“I think the Foreign Secretary missed..”

Mick’s modest encomium to Charles Wheeler is on Brassneck and Brian’s personal recollection of the man and journalist is here. Jeremy Paxman provided his own tribute to the “sometimes irascible, inherently honest” Charles Wheeler for Newsnight. Part 2 is here and below the fold. Adds Radio 4’s tribute to Charles Wheeler – In his own words is available here [Realplayer file].
Here’s the second part of Jeremy Paxman’s tribute

Mick picked up on an important point in Martin Bell’s CommentisFree post

“In the 1960s, when he and Gerald Priestland ran the BBC’s Washington bureau (always an uneasy partnership), TV news was still in its infancy. Wheeler helped it grow up. His reports on the civil rights movement in the south were models of their kind, but also extremely bold. He broke away from the “on the one hand this and on the other hand that” traditions of BBC reporting. If he felt that something was wrong, he found a way of saying so. I was told that some of his work drew sharp intakes of breath from the senior managers of the time, for they had no taste for controversial journalism, but to their credit they let him get on with it.”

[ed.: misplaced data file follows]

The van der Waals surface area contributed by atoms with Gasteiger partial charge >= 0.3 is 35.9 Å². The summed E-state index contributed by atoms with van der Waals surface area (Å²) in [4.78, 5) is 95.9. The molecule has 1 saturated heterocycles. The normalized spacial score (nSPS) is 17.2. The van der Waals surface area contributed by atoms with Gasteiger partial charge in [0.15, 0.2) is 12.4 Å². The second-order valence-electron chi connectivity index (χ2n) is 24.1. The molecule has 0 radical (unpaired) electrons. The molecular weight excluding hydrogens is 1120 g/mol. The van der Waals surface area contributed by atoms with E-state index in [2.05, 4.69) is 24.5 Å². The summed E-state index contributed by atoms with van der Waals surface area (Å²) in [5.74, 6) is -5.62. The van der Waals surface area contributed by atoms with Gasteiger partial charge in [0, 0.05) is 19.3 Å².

As Mick goes on to say

In fact, it’s not a problem that the BBC has quite got over to this day. Indeed, the Producers’ guidelines forbid it. Wheeler was exceptional in his time, and remains so to this day. I’m not sure whether or not Wheeler ever approved of Bell’s own model of ‘journalism of attachment’ either. But I would doubt it.

Wheeler’s approach was closer to how Oliver Kamm described the essence of good journalism on his blog a few years back. It should seek to:

..describe the world as accurately as he is able, aware of the partiality of his information and his personal bias, but determined not to abridge the truth so as to avoid offending sensibilities.

Indeed.